THE PSYCHOLOGY OF 100

NEWS | APRIL 23, 2015 1:26 PM
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By Alin K. Gregorian

I have spent a lifetime hearing about the events of 1915 and I can
say that this is an anniversary whose commemoration I have both looked
forward to and dreaded.

It is the ultimate round number, giving us an opportunity for an
impressive commemoration as well as possibly marking the end of an
era of remembrance.

The coverage of the events, as well as the community-wide cooperation
among many Armenian groups, has been heartening. Many international
leaders, including Pope Francis, have stepped up and put the focus of
the world, not just the Armenian diaspora and the Republic of Armenia,
on the centennial commemoration of the Armenian Genocide.

Major publications, such as the Washington Post and New York Times,
have come out with more affirmative editorials than ever before on the
subject and the importance of its proper labeling and commemoration.

In this year of positive developments, even reality stars such as
the Kardashian family was able to bring dignity and recognition not
only to the Armenian Genocide, but the country of Armenia, as a fun
and vital destination. Of course, Armenia and our hard-won Artsakh
face danger every day and it is our duty to make sure that the Azeri
government does not weaken them by constant aggression and a blockade
that weakens its economy.

It is a sad commentary on our society that serious and worthy Genocide
scholars are not able to bring their message to a mass audience,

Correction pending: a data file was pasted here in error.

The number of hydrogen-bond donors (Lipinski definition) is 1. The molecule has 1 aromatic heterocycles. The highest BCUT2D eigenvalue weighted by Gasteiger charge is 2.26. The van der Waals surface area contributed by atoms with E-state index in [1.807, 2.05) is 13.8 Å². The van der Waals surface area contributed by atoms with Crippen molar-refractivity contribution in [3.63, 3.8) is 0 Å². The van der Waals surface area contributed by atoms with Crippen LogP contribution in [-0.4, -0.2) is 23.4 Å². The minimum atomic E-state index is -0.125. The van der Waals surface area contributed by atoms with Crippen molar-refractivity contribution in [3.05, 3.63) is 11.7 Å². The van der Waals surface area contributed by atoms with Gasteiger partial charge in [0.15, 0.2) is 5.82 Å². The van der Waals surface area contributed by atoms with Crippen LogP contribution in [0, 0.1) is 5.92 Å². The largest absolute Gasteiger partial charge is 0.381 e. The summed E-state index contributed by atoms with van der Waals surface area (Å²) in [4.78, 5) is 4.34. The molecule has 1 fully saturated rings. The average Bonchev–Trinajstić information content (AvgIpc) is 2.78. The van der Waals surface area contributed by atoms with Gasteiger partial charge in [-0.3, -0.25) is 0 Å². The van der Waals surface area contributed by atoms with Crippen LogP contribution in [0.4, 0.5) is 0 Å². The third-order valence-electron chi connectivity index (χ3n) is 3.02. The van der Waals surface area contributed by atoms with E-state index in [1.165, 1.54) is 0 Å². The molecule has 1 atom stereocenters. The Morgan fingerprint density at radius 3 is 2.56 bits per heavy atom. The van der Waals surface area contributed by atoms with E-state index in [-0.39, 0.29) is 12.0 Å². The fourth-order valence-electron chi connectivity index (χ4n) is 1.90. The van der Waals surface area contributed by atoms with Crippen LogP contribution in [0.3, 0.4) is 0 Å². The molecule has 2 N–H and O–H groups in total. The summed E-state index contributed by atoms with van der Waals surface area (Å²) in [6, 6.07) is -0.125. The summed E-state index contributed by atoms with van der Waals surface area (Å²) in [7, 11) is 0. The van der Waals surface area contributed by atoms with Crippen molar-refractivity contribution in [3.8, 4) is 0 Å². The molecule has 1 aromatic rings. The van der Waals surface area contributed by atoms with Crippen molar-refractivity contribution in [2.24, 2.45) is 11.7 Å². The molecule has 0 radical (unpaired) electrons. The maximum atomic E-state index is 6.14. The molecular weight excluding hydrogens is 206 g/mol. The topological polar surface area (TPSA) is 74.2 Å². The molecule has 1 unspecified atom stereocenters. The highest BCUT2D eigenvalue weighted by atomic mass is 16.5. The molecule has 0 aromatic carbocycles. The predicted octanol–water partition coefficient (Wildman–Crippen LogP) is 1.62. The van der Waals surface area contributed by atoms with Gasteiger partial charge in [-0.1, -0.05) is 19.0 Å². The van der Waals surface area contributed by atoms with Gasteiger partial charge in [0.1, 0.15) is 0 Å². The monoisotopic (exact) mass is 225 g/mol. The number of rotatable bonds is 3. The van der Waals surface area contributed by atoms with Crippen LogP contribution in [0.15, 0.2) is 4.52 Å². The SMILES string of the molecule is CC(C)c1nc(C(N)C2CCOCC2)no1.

but a lowbrow program can.

It is also empowering that events commemorating the anniversary
of these horrific events are spread throughout the year, so that
post-April 24, the issue is not forgotten. For example, major
commemorative programs are scheduled to take place in Washington in
May, including a joint mass at the National Cathedral.

A century is a time span that gives us enough distance to have even
better perspective on the events. The mind-numbing acts of violence,
the sheer and enthusiastic brutality against those least capable of
defending themselves has been captured this year in dozens of books
that pay homage to the spirit of survival that many of those carried.

Films, music and various other art forms have recorded for posterity
our people's collective pain.

The Armenian Diaspora has come a long way. From those haunting images
of women and children with distended bellies, dying in front of us,
to beheaded men, we have become success stories across the world.

Unfortunately, it seems much of our success is individual rather than
collective, yet those days are clearly behind us.

Should it matter to us if Turkey or the US does not recognize the
Armenian Genocide? Yes and no. What matters is that we are bringing
the truth to more and more people -- sources that can spread the word.

And what happens in April 2016? Let's hope that the energetic spirit
of so many young people, Armenians and non-Armenians, will endure. Is
it possible that Turkey will recognize the Genocide? It is highly
unlikely, since with acceptance comes consequences. While getting
back any of the Armenian lands may be almost impossible, Armenian
families can file suits against the government and certain families for
usurping their wealth after they were forcibly deported. After all,
the wealth that the Armenians left behind in Turkey is equivalent to
trillions in today's dollars.

It seems after the debacle of last year's apology issued by the Turkish
president, they have changed course and now promote a narrative of
deaths among both Armenians and Turks during World War I, while also
suggesting that Armenians were traitors who sided with the Russian
enemy and rose up against the authorities. In other words, we didn't
do anything and they deserved it.

Let's celebrate the spirit that is alive and well in us, our children
who speak Armenian, adults who reclaim their heritage and Turkish
citizens who are right along us, fighting for truth and recognition.

http://www.mirrorspectator.com/2015/04/23/the-psychology-of-100/